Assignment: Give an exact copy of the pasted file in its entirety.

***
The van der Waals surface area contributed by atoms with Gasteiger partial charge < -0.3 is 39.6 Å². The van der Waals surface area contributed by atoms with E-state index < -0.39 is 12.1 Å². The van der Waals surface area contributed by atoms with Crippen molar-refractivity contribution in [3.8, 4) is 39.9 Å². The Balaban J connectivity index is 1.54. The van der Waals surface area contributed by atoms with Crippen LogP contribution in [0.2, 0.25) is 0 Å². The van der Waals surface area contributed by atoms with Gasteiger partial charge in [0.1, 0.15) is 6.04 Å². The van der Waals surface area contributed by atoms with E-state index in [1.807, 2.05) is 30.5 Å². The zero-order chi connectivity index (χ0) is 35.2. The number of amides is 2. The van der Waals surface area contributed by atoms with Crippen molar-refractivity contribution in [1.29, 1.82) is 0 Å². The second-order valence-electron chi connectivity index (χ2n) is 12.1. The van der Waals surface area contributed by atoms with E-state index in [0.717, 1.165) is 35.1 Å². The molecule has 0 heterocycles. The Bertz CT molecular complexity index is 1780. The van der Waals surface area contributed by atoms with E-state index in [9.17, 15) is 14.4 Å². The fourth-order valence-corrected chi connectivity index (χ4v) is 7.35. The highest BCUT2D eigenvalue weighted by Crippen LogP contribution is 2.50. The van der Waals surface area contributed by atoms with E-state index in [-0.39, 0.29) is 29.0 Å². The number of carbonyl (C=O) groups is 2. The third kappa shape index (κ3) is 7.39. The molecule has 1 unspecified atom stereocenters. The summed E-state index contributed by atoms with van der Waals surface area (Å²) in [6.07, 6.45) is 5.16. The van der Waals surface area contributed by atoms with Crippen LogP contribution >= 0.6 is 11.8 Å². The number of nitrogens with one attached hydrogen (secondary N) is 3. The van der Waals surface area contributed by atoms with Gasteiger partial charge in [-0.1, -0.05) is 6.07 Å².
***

The van der Waals surface area contributed by atoms with Gasteiger partial charge < -0.3 is 39.6 Å². The van der Waals surface area contributed by atoms with E-state index < -0.39 is 12.1 Å². The van der Waals surface area contributed by atoms with Crippen molar-refractivity contribution in [3.8, 4) is 39.9 Å². The Balaban J connectivity index is 1.54. The van der Waals surface area contributed by atoms with Crippen LogP contribution in [0.2, 0.25) is 0 Å². The van der Waals surface area contributed by atoms with Gasteiger partial charge in [0.1, 0.15) is 6.04 Å². The van der Waals surface area contributed by atoms with E-state index in [1.807, 2.05) is 30.5 Å². The zero-order chi connectivity index (χ0) is 35.2. The number of amides is 2. The van der Waals surface area contributed by atoms with Crippen molar-refractivity contribution in [1.29, 1.82) is 0 Å². The second-order valence-electron chi connectivity index (χ2n) is 12.1. The van der Waals surface area contributed by atoms with E-state index in [0.717, 1.165) is 35.1 Å². The molecule has 0 heterocycles. The Bertz CT molecular complexity index is 1780. The van der Waals surface area contributed by atoms with E-state index in [9.17, 15) is 14.4 Å². The fourth-order valence-corrected chi connectivity index (χ4v) is 7.35. The highest BCUT2D eigenvalue weighted by Crippen LogP contribution is 2.50. The van der Waals surface area contributed by atoms with E-state index in [-0.39, 0.29) is 29.0 Å². The number of carbonyl (C=O) groups is 2. The third kappa shape index (κ3) is 7.39. The molecule has 1 unspecified atom stereocenters. The summed E-state index contributed by atoms with van der Waals surface area (Å²) in [6.07, 6.45) is 5.16. The van der Waals surface area contributed by atoms with Crippen LogP contribution >= 0.6 is 11.8 Å². The number of nitrogens with one attached hydrogen (secondary N) is 3. The van der Waals surface area contributed by atoms with Gasteiger partial charge in [-0.1, -0.05) is 6.07 Å².